What do you call a company that spends vast sums on R&D to obtain new patents; then suddenly makes 500 of its patented inventions available to everyone else, including its competitors ... for free? Do you call it misguided? Altruistic? Insane? Stupid?
No, you call it IBM.
Big companies can leverage their patent portfolios to negotiate necessary cross-licenses. However, small- and medium-sized software businesses usually don't own enough patents to press for similar deals. They must either pay hard-earned cash for patent licenses, spend time and money trying to design around patents, or simply give up on innovating in patent-infested areas.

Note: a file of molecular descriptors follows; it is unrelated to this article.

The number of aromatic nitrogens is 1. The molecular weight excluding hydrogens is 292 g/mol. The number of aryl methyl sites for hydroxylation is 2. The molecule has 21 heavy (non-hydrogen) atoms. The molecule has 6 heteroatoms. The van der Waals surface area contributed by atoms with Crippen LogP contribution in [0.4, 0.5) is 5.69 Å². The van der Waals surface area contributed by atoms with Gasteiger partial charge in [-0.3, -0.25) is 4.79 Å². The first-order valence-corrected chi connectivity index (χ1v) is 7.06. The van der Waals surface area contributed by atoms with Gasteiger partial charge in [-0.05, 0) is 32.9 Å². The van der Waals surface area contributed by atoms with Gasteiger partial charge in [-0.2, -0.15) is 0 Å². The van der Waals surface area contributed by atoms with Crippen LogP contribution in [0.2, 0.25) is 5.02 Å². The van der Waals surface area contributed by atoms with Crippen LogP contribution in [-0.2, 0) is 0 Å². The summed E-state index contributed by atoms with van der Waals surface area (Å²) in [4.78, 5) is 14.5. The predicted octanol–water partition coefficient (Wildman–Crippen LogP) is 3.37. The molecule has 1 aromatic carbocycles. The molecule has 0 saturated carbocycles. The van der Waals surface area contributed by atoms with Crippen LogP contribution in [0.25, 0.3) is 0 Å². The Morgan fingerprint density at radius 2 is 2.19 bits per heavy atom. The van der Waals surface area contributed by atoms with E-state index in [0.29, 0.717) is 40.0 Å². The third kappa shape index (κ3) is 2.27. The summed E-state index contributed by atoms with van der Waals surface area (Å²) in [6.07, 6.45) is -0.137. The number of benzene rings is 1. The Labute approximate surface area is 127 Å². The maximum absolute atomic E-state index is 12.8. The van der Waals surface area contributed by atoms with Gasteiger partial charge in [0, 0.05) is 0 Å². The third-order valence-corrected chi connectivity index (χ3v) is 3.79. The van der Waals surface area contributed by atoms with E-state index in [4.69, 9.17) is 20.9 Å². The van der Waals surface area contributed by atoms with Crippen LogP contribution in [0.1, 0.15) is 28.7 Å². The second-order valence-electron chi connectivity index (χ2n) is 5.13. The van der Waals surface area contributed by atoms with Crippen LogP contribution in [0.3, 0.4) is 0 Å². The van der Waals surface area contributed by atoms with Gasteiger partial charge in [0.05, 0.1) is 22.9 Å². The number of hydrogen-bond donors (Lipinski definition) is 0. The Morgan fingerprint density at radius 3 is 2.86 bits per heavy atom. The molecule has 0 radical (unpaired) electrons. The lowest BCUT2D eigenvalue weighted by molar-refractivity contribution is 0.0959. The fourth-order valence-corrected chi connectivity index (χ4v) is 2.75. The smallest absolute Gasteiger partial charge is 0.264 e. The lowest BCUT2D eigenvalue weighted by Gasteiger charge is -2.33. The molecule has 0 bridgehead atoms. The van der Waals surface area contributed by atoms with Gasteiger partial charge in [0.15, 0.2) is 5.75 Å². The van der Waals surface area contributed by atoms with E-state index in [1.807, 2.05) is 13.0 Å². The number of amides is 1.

Because of this, many smaller tech companies look askance on software patents. It also is the reason many companies in Europe have actively opposed a proposal to legalize software patents in the European Union. Open source advocates also have joined the chorus against the proposed EU software patents, claiming that such patents would hinder innovation and thus harm society.
"Slowly and quietly people will change their business models to adopt open source," Rivette says. "Open source is creeping into so many things. How can you avoid putting open source into your business model?"
Rivette sees only one thing that can stop the eventual success of open-source software: companies that make their living not by selling products, but enforcing their software patents against others. These companies may have key patents essential to open-source software, and no financial incentive to make their patents available to the open-source community.